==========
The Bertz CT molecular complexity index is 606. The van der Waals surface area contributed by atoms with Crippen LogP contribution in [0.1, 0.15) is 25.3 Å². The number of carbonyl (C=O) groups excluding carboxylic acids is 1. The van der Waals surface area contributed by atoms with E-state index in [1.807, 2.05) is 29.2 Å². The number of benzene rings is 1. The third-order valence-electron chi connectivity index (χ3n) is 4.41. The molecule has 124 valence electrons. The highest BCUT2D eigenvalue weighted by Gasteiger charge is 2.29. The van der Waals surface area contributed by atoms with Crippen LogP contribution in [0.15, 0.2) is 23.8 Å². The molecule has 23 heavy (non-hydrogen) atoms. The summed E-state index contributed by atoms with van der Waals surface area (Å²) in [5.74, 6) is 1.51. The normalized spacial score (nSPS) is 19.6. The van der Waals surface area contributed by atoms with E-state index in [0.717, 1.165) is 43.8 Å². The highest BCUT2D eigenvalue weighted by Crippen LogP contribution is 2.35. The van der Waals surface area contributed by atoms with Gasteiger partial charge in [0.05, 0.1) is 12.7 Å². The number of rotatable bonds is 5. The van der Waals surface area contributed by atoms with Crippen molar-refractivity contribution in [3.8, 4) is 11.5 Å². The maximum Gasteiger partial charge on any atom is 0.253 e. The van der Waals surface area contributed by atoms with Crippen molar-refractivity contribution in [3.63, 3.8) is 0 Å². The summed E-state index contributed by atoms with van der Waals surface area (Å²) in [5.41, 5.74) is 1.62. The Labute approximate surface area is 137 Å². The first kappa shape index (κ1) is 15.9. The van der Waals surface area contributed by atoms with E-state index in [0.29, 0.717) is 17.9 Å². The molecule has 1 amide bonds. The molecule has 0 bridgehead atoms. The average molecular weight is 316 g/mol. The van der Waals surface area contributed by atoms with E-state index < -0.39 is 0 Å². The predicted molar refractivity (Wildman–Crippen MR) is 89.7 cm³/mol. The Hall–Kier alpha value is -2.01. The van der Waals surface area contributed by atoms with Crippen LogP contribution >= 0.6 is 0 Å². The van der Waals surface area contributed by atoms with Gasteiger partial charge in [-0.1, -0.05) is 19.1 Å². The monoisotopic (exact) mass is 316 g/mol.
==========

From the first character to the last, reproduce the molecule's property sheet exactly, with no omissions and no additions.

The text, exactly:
The Bertz CT molecular complexity index is 606. The van der Waals surface area contributed by atoms with Crippen LogP contribution in [0.1, 0.15) is 25.3 Å². The number of carbonyl (C=O) groups excluding carboxylic acids is 1. The van der Waals surface area contributed by atoms with E-state index in [1.807, 2.05) is 29.2 Å². The number of benzene rings is 1. The third-order valence-electron chi connectivity index (χ3n) is 4.41. The molecule has 124 valence electrons. The highest BCUT2D eigenvalue weighted by Gasteiger charge is 2.29. The van der Waals surface area contributed by atoms with Crippen LogP contribution in [0.15, 0.2) is 23.8 Å². The molecule has 23 heavy (non-hydrogen) atoms. The summed E-state index contributed by atoms with van der Waals surface area (Å²) in [5.74, 6) is 1.51. The normalized spacial score (nSPS) is 19.6. The van der Waals surface area contributed by atoms with E-state index in [0.717, 1.165) is 43.8 Å². The highest BCUT2D eigenvalue weighted by Crippen LogP contribution is 2.35. The van der Waals surface area contributed by atoms with Gasteiger partial charge in [0.05, 0.1) is 12.7 Å². The number of rotatable bonds is 5. The van der Waals surface area contributed by atoms with Crippen molar-refractivity contribution in [3.8, 4) is 11.5 Å². The maximum Gasteiger partial charge on any atom is 0.253 e. The van der Waals surface area contributed by atoms with Crippen molar-refractivity contribution in [3.63, 3.8) is 0 Å². The summed E-state index contributed by atoms with van der Waals surface area (Å²) in [5.41, 5.74) is 1.62. The Labute approximate surface area is 137 Å². The first kappa shape index (κ1) is 15.9. The van der Waals surface area contributed by atoms with E-state index in [0.29, 0.717) is 17.9 Å². The molecule has 1 amide bonds. The molecule has 0 bridgehead atoms. The average molecular weight is 316 g/mol. The van der Waals surface area contributed by atoms with E-state index < -0.39 is 0 Å². The predicted molar refractivity (Wildman–Crippen MR) is 89.7 cm³/mol. The Hall–Kier alpha value is -2.01. The van der Waals surface area contributed by atoms with Crippen LogP contribution >= 0.6 is 0 Å². The van der Waals surface area contributed by atoms with Gasteiger partial charge in [-0.1, -0.05) is 19.1 Å². The monoisotopic (exact) mass is 316 g/mol.